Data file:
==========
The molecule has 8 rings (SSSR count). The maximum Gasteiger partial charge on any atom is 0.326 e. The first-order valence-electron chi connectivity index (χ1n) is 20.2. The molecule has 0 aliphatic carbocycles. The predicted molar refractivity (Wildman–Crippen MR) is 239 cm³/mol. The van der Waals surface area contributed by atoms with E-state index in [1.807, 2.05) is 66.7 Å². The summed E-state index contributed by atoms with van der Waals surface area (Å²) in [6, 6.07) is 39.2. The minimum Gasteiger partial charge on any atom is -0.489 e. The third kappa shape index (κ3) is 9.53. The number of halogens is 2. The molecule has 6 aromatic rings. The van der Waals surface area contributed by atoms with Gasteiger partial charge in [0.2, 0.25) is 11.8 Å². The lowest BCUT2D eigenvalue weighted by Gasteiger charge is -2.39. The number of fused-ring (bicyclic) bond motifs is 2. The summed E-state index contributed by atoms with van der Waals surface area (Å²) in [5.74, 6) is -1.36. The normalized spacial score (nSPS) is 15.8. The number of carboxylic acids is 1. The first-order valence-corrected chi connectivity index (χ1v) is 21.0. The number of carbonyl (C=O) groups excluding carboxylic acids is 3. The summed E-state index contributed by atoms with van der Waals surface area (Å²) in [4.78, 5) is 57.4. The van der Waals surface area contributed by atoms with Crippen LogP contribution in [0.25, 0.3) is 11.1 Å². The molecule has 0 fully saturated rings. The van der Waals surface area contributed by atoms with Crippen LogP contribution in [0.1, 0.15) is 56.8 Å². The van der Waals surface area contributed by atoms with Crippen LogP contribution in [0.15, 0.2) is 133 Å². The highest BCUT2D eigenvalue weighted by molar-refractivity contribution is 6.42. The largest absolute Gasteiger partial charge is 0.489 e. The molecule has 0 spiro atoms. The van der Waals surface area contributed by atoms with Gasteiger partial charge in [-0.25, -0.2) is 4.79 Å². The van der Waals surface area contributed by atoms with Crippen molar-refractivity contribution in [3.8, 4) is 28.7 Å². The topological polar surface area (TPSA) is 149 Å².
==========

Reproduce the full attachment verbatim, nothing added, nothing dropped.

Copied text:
The molecule has 8 rings (SSSR count). The maximum Gasteiger partial charge on any atom is 0.326 e. The first-order valence-electron chi connectivity index (χ1n) is 20.2. The molecule has 0 aliphatic carbocycles. The predicted molar refractivity (Wildman–Crippen MR) is 239 cm³/mol. The van der Waals surface area contributed by atoms with E-state index in [1.807, 2.05) is 66.7 Å². The summed E-state index contributed by atoms with van der Waals surface area (Å²) in [6, 6.07) is 39.2. The minimum Gasteiger partial charge on any atom is -0.489 e. The third kappa shape index (κ3) is 9.53. The number of halogens is 2. The molecule has 6 aromatic rings. The van der Waals surface area contributed by atoms with Gasteiger partial charge in [0.2, 0.25) is 11.8 Å². The lowest BCUT2D eigenvalue weighted by Gasteiger charge is -2.39. The number of fused-ring (bicyclic) bond motifs is 2. The summed E-state index contributed by atoms with van der Waals surface area (Å²) in [5.74, 6) is -1.36. The normalized spacial score (nSPS) is 15.8. The number of carboxylic acids is 1. The first-order valence-corrected chi connectivity index (χ1v) is 21.0. The number of carbonyl (C=O) groups excluding carboxylic acids is 3. The summed E-state index contributed by atoms with van der Waals surface area (Å²) in [4.78, 5) is 57.4. The van der Waals surface area contributed by atoms with Crippen LogP contribution in [0.25, 0.3) is 11.1 Å². The molecule has 0 fully saturated rings. The van der Waals surface area contributed by atoms with Crippen LogP contribution in [0.1, 0.15) is 56.8 Å². The van der Waals surface area contributed by atoms with Crippen LogP contribution in [0.15, 0.2) is 133 Å². The highest BCUT2D eigenvalue weighted by molar-refractivity contribution is 6.42. The largest absolute Gasteiger partial charge is 0.489 e. The molecule has 0 spiro atoms. The van der Waals surface area contributed by atoms with Gasteiger partial charge in [-0.25, -0.2) is 4.79 Å². The van der Waals surface area contributed by atoms with Crippen molar-refractivity contribution in [3.8, 4) is 28.7 Å². The topological polar surface area (TPSA) is 149 Å².